Pitchers will be severely punished

3. Walks and Errors Punished Properly
From now on, every time a pitcher walks a batter, the catcher will be caned Singapore style, and it’s cumulative. Meaning by the time that sixth walk is issued, a half-dozen lashes with the cane will be coming for the catcher, to be meted out by the opposing team’s DH between innings. What could possibly focus concentration more and discourage intentional walks and pitching around the game’s stars better (two things which greatly reduce the enjoyment of the sport) than having to watch your battery mate fiercely caned for your lack of control or cowardly strategy? This will also serve to speed up the game and make every single pitch count.

However, the pitcher isn’t completely off the hook. In similar fashion, from now on, whenever an error in the field occurs, the pitcher will be caned in order to shame the fielder – one lash for every error that game, again, also cumulative and to be administered by the opposing team’s DH between innings. Now, not only will errors hurt the pitcher’s chance for a win, but his backside as well.

4. Raspberry Beret
The seventh-inning stretch will no longer feature the song “Take Me Out to the Ballgame.” A new song must be injected into the line-up to breathe life into this tradition, something truly brilliant and inspirational. Therefore, instead of “Take Me Out to the Ballgame,” the seminal Prince song, “Raspberry Beret,” will now be sung between sides of the seventh inning. Why “Raspberry Beret?” Because, frankly, it’s a damn fine ditty whose time has come. Imagine the spectacle as fifty thousand fans sing along to one of Prince’s best songs ever… “She wore a raspberry beret, the kind you find in a second hand store…” Enough said.

Managers will decide games that go longer than 10 innings

5. Bare-Knuckle Inning and The Batting Cage Battle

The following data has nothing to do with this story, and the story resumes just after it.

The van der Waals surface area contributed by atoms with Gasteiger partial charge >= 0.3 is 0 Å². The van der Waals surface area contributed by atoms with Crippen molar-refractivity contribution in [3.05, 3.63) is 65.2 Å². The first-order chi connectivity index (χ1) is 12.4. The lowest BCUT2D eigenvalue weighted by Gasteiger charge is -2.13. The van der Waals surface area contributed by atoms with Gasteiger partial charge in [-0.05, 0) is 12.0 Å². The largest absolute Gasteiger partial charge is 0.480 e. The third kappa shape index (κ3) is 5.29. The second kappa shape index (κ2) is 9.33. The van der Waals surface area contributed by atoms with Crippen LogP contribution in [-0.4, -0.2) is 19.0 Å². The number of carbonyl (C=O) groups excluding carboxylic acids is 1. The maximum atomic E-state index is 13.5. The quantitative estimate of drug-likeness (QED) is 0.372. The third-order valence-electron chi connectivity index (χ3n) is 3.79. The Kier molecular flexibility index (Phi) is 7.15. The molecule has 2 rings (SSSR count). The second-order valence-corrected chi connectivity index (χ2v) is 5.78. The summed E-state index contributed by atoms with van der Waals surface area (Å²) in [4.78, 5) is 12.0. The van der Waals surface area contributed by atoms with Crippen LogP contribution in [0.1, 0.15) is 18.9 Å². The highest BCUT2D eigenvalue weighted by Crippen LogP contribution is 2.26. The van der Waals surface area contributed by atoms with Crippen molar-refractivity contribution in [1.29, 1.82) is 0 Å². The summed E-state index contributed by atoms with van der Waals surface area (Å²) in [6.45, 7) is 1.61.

If the game is still tied after nine innings, the tenth inning will now be played sans gloves by all fielders except the catcher and pitcher (for safety’s sake). How wonderful will this be? True, it may lead to a few broken fingers, but imagine the spectacle. Will a shortstop dare raise his bare hand to knock down a scorching line drive to preserve the win? How about trying to take away a home run barehanded?

If the game is still undecided after the Bare-Knuckle Inning, there will be no 11th inning. Instead, the batting cage will be wheeled around home plate, and all players will gather around as the action inside the batting cage is shown on the scoreboard for all fans to witness: the respective manager of each team, stripped to the waist, engaging in a no-holds barred fight to determine the winner of the game. Whoever is knocked unconscious or taps out first loses. Gambling among players will be encouraged during the bout, and fistfuls of bills will shaken in the air as encouragement.

This will ensure that everything possible is done to win the game before it comes down to a skipper cage fight, as the managers will pull out all the stops to avoid having to get down and dirty in the batting cage. This also guarantees that managers will be true leaders of their teams. Champions. Gone will be the flabby ex-player who can barely walk to the mound to change pitchers, replaced by a lean, mean fighting machine. This change in game-end policy will keep every fan glued to their seat until the always compelling, and often bloody, finish.